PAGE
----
Mental Health

Mental health encompasses our psychological, emotional and social well-being. Poor mental health can negatively affect how we think, feel, and act which has an impact on how we handle stress, relate to others, and navigate life.

Mental illnesses are among the most common health conditions in the U.S.–one in five Americans (52 million people) will experience a mental illness in a given year. While there is no single cause, many factors can put someone at greater risk for mental illness:

  • Trauma or abuse in early life
  • Chemical imbalances in the brain
  • Feelings of isolation or loneliness
  • Use of alcohol or drugs

Mental illness affects people from all backgrounds. It is not a moral failing. If you are experiencing mental, behavioral, or emotional problems that are severely interfering with how you show up for work, school, or at home, you may have a treatable mental disorder.

Oftentimes someone suffering from a mental illness can also suffer from a substance use disorder (SUD), or vice versa, which is referred to as a co-occurring disorder (aka dual diagnosis).

Common Co-Occurring Disorders with Substance Use Disorders

  • Attention deficit hyperactivity disorder (ADHD)
  • Bipolar disorder (BPD)
  • Generalized anxiety disorder (GAD)
  • Post-traumatic stress disorder (PTSD)
  • Personality and mood disorders
  • Major depressive disorder
  • Schizophrenia
  • Eating disorders

Substance use disorders occur when the recurrent use of alcohol and/or drugs causes significant impairment, including health problems, disability, and failure to meet major responsibilities. Almost half of all people who suffer from a mental illness will develop a substance use disorder in their life. It is sometimes hard to tell which came first, and the combination of them can make each condition worse. Some possibilities as to why they occur are common risk factors, like genetics, stress, and trauma. Co-occurring disorders are more common than people think.

  • 9.2 million people have both a substance use disorder and a mental illness.
  • People with severe mental illnesses are 4x more likely to be heavy alcohol users.
  • People addicted to drugs are twice as likely to have a mood or anxiety disorder.

One of the most common effects of having a co-occurring disorder is self-medication, which many do in an attempt to regulate emotions. However, self-medication can make an underlying condition even worse, or even make an addict develop one. Some examples of self-medication are:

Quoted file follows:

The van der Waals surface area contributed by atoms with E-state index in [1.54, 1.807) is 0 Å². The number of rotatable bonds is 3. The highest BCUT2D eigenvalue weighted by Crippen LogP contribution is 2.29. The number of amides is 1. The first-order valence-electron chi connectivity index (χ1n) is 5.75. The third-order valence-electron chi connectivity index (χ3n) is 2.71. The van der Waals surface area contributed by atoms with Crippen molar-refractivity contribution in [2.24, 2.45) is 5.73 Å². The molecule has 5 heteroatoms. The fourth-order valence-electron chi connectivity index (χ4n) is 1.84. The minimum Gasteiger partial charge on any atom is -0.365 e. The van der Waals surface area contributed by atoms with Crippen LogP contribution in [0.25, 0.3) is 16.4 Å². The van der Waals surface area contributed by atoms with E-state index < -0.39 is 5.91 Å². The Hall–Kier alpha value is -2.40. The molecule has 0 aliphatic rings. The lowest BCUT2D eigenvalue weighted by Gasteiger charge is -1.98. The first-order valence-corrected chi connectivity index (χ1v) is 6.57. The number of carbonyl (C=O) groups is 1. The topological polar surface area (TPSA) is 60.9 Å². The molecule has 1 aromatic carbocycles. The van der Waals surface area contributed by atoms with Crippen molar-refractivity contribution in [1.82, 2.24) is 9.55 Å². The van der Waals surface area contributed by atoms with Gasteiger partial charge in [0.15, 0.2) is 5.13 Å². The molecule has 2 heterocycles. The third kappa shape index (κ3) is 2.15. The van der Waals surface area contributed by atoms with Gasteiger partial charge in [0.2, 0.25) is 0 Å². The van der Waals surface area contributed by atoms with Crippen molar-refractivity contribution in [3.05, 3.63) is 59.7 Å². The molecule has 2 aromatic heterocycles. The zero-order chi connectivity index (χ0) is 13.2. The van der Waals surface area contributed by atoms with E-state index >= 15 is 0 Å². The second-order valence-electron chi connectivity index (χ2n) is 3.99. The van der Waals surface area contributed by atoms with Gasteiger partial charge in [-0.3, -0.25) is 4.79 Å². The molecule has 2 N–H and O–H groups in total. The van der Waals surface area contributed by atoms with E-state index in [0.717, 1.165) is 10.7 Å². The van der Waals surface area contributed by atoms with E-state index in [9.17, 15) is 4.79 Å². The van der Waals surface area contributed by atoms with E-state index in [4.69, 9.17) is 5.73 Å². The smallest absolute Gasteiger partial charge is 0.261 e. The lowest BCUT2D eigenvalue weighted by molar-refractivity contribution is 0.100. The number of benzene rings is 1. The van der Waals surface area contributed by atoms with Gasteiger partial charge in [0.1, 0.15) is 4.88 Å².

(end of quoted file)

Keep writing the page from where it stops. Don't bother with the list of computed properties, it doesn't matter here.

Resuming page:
• Drinking alcohol to feel less anxious in social situations
  • Taking excessive amounts of Benzodiazepines (like Xanax or Valium) to ebb an oncoming panic attack
  • Using marijuana to numb the emotional pain from trauma or grief
  • Smoking or injecting stimulants like cocaine or methamphetamine to increase energy and motivation to complete daily tasks

Integrated Treatment at Profound

Integrated treatment for co-occurring disorders has been found to be superior to separate treatment of each diagnosis. Integrated treatment leads to better outcomes and improved quality of life, including:

  • Reduced or discontinued substance use
  • Improvement in psychiatric symptoms and functioning
  • Increased chance for recovery from both disorders
  • Decreased hospitalization
  • Reduced medication interactions

If you or someone you know is suffering from a co-occurring disorder, integrated treatment can be the best option. From Profound’s detox program, to our inpatient rehab program, to our intensive outpatient program and sober living, we can help guide you through each stage of your recovery.

Having a dual diagnosis requires that both disorders be treated, not one or the other, and while many treatment facilities can only offer one or the other, Profound can provide integrated treatment for both. Our expert clinical team will craft a treatment plan specifically suited to your needs, as no two cases are the same. We offer a safe, inclusive, and non judgemental environment that will allow you the space to heal at your own pace and return to balance.

Sources:

https://www.samhsa.gov/co-occurring-disorders
https://nida.nih.gov/publications/research-reports/common-comorbidities-substance-use-disorders/what-are-treatments-comorbid-substance-use-disorder-mental-health-conditions
https://www.cdc.gov/mentalhealth/learn/index.htm#:~:text=What%20is%20mental%20health%3F,1

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